Kasa: Now Open. Also, Not A Sushi Bar

Kasa.jpgI’m sure I’m not the only Boulderite who’s been watching the corner of Pearl and 15th for months. First Belvedere Belgian Chocolate and BookCliff Vineyards opened up, and the Belvedere’s owner reported that the huge space on the corner that used to be an interior decor place was in fact going to be some sort of Japanese something or other. Then the Subway shop on the other side of the space in question opened up, because Boulder needs more Subway shops like it needs more salons, which is to say not that much. It looks like the comfiest Subway shop ever–it’s got armchairs and a 42″ TV–but it’s still a Subway shop. Such a tease. Meanwhile, the windows of the corner space remained papered and anonymous.

Then, the papered-over windows sprouted a sign that said, Kasa: Opening Soon. Then the paper went away, and you could see the furniture and the white bamboo decor and the upside-down paper umbrellas tiling the ceiling. And the owner of the Belvedere said he’d heard end of January, but end of January came and went.

And then I got really stupid busy and barely stuck my nose downtown for weeks, and boom! Kasa is open.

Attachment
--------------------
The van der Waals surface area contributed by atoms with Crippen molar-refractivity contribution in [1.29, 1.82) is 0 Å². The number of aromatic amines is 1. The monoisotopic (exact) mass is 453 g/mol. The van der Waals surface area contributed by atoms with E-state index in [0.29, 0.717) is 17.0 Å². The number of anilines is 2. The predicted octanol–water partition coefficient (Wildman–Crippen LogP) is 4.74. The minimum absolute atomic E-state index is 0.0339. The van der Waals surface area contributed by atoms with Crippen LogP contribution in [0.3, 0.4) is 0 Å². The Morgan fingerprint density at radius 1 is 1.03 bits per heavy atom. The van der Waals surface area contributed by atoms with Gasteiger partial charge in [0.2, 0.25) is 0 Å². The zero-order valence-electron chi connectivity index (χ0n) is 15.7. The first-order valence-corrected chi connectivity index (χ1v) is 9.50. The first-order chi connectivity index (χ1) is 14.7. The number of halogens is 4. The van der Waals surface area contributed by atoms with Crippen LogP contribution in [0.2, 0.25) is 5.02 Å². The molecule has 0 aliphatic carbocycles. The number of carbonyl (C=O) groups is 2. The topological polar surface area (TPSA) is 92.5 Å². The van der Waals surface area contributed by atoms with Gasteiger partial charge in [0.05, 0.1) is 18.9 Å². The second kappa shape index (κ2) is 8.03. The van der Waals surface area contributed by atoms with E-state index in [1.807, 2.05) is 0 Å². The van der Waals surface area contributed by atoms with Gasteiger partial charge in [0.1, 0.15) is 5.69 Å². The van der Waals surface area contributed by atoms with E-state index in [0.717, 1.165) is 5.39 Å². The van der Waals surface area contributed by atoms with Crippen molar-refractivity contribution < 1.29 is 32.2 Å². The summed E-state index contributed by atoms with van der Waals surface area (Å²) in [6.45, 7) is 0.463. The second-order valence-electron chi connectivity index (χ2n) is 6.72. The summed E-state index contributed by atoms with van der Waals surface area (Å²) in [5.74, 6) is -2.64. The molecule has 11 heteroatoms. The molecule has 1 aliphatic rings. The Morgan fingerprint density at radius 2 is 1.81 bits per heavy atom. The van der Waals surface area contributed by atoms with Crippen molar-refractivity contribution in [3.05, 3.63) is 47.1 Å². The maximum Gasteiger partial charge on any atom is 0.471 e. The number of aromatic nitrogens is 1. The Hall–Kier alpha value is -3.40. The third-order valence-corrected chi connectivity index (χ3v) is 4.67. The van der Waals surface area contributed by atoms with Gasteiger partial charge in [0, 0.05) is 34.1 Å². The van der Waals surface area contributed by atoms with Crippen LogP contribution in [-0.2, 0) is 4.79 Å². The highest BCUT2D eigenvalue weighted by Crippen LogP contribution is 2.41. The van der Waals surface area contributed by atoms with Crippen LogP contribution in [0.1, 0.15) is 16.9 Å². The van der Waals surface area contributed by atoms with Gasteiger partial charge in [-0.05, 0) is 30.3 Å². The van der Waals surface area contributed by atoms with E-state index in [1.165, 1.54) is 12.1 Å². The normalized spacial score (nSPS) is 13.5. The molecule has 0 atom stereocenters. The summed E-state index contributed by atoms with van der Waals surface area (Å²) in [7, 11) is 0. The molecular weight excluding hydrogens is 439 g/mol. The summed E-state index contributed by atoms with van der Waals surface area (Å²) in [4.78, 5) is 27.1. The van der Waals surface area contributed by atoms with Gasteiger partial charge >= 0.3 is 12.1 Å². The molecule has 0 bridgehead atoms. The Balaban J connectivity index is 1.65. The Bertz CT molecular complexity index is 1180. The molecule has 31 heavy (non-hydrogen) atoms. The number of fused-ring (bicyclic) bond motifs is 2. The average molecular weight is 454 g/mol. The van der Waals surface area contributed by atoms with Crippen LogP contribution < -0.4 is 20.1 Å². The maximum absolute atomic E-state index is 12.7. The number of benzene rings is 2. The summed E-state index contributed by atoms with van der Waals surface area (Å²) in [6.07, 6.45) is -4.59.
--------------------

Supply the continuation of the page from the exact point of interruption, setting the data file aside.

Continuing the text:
My husband and I tried ’em out tonight. Upon arrival, the first thing we noticed was a big TV over the alcohol bar playing some sort of shoujo anime, which John pronounced “crazy cool.” Next thing we learned was we could not sit at the sushi bar because Kasa does not have a sushi bar. I apologized profusely and corrected my request to “the food bar,” because I didn’t know anything. Our host kindly explained that Kasa is a yakitori bar.

Yakitori: literally, grilled bird. Chicken kebabs barbecued over charcoal.

In fact, the menu covered a lot more than just chicken. For instance, John, being a vegetarian, ordered shitake mushroom and imo-butter potato skewers. I had the Kasa bowl, which is three skewers–salmon, unagi (fresh-water eel), and tsukune (chicken meatballs)–served over sticky rice mixed with slices of shitake and garnished with oshinko (pickled daikon radish). I also had the rather oversweet “Lychee Love-tini,” a pink concotion involving vodka, flavored sake, and, I think, lychee flavoring. And a lemon, which helped.

Everything was delicious. John had a bite of my rice and proclaimed it the best he’s tasted since we spent a week in Japan back in 2001. The bar was comfortable, the atmosphere elegant, and the service courteous and attentive. There seemed to be a real effort to evoke the culture of the cuisine and educate diners about it. And something about some of the staff’s hairstyles gave me this really surreal sensation of actually being in an anime.

Speaking of which, next time we mean to sit at a table where we can actually watch the TV. That one paper umbrella over the cash register kinda obscures the view from the yakitori bar. I wonder whether we could request a particular show and bring a bunch of friends for, say, a yakitori-and-Kino’s Journey-watching party.

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